Why Trump and Sanders are bashing Apple

Democratic presidential candidate targets Apple Inc. for manufacturing Apple products in China.
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Two presidential candidates have found a new favorite target in Silicon Valley: the maker of the iPhone.

Bernie Sanders is the latest to take on Apple, telling the editorial board of the Daily News: "I do wish they'd be manufacturing some of their devices, here, in the United States rather than in China."

Sanders isn't alone. On the other side of the political aisle, real estate mogul Donald Trump also criticized Apple for manufacturing products overseas.

"I'm going to get Apple to start making their computers and their iPhones on our land not in China," Trump said. "How does it help us when they make it in China?"

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It's true that much of Apple's assembly line work is performed by partners outside the U.S., specifically in China. These are typically low-paying jobs requiring, for example, physically putting together different parts of iPhones and iPads.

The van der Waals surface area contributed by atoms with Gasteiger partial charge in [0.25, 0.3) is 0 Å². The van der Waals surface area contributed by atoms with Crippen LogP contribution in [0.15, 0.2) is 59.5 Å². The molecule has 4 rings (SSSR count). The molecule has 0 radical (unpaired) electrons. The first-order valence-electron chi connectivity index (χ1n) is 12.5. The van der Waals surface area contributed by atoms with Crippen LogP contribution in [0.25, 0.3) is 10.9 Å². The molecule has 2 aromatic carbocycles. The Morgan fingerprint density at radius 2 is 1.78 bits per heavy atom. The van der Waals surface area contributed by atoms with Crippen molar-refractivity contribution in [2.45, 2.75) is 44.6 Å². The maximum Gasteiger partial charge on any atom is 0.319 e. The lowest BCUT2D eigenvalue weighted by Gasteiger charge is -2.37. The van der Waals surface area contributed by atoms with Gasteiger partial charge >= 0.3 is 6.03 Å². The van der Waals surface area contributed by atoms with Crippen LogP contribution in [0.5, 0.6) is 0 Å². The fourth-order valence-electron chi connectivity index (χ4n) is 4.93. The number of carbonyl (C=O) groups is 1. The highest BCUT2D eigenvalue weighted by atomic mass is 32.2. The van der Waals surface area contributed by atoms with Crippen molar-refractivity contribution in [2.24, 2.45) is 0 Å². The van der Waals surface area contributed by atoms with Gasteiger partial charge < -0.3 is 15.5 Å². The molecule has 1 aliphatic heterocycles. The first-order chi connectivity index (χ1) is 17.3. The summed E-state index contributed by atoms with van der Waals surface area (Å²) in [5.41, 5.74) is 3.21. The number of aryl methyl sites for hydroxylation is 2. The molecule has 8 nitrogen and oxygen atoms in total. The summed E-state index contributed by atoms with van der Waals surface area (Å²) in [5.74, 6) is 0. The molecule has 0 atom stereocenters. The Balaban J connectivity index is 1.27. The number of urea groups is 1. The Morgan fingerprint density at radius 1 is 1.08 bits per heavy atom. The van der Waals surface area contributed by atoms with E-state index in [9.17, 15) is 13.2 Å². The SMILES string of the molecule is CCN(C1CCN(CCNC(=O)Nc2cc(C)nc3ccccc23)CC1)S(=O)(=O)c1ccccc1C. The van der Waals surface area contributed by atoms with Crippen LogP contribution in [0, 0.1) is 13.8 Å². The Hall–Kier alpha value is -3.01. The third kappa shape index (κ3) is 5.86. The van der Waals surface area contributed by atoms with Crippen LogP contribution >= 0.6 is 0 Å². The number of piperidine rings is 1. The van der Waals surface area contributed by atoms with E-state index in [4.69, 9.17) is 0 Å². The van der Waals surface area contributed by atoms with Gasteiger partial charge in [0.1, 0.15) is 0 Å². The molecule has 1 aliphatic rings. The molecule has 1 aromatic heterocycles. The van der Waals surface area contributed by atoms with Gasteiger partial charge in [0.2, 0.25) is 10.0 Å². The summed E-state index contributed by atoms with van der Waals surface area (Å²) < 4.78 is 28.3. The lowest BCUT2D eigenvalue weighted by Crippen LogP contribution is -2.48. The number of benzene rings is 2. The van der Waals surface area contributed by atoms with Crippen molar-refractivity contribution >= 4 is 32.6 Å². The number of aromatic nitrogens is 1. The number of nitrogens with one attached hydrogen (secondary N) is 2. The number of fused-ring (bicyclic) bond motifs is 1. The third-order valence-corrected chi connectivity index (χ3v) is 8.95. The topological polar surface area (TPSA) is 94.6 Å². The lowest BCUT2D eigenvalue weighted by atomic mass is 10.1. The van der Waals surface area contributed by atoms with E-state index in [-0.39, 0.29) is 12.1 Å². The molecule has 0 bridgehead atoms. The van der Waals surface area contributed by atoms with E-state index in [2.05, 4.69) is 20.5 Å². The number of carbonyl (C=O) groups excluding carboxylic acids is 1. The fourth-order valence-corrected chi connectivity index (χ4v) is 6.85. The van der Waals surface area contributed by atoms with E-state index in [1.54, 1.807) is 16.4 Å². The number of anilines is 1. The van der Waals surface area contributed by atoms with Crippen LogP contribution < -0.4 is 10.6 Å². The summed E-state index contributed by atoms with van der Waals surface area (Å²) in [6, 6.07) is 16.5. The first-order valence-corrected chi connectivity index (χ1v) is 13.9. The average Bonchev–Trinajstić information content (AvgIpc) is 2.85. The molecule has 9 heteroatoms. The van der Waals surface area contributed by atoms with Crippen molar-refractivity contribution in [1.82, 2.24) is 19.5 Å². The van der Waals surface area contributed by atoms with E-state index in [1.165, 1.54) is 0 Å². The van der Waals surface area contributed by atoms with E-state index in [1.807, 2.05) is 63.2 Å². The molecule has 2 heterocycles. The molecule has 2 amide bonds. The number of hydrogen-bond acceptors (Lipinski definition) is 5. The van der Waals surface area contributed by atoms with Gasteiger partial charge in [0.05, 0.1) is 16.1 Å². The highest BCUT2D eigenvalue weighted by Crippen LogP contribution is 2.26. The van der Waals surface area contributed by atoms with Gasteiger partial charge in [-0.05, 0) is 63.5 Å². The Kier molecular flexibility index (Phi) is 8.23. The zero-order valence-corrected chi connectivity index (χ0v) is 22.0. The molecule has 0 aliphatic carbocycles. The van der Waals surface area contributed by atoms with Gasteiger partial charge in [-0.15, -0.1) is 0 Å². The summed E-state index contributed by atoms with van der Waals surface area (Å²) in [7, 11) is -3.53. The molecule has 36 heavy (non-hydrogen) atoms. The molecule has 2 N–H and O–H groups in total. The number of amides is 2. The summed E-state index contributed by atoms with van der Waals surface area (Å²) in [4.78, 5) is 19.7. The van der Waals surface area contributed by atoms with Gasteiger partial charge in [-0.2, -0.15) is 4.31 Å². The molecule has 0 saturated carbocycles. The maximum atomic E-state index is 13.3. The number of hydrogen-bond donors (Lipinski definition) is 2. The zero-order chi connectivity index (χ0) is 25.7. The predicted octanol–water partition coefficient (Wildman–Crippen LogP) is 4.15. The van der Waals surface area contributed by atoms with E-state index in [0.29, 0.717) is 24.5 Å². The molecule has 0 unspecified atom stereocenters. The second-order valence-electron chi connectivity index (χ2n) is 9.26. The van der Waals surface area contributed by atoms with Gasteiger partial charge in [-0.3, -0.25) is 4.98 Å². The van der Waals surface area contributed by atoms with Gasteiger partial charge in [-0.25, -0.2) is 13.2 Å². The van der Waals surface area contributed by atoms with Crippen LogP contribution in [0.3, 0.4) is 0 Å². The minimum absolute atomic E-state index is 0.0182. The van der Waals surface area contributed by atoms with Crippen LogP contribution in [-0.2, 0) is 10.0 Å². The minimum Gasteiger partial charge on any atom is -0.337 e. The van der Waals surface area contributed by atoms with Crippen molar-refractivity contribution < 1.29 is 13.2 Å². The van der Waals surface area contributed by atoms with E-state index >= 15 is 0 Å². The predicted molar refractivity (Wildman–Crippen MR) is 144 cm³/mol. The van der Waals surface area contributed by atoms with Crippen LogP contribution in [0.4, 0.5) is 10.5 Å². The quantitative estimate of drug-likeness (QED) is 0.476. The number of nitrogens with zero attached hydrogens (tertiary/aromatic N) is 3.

Analysts point out that if Sanders and Trump succeeded in bringing back these jobs to the U.S., the decision would have an immediate impact for consumers and the company's financials.

"There are two ways this could go," said Patrick Moorhead of Moor Insights & Strategy, a tech analyst firm. "The price could go up, or Apple could decrease profits."

"I don't see Apple decreasing profits any time soon nor would I expect their competitors to do that, who also manufacture most of their phones in China," Moorhead said.

Moorhead estimated that if the iPhone were fully assembled in the U.S., its price could surge 66 percent due to higher labor costs, from an average selling price of $691 to $1,150.

Just as important, while neither Sanders nor Trump mention it, Apple either employs — directly or indirectly — a lot of people in this country.

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As of last year, Apple supported 1.9 million jobs in the United States. That includes over 1.4 million jobs for the app economy, 361,000 through its supply chain and 76,000 direct Apple employees.

Moorhead also noted that at facilities in Austin, Texas, American workers build everything from the company's high-end desktop — the Mac Pro — to the primary chip in iOS devices, the A9.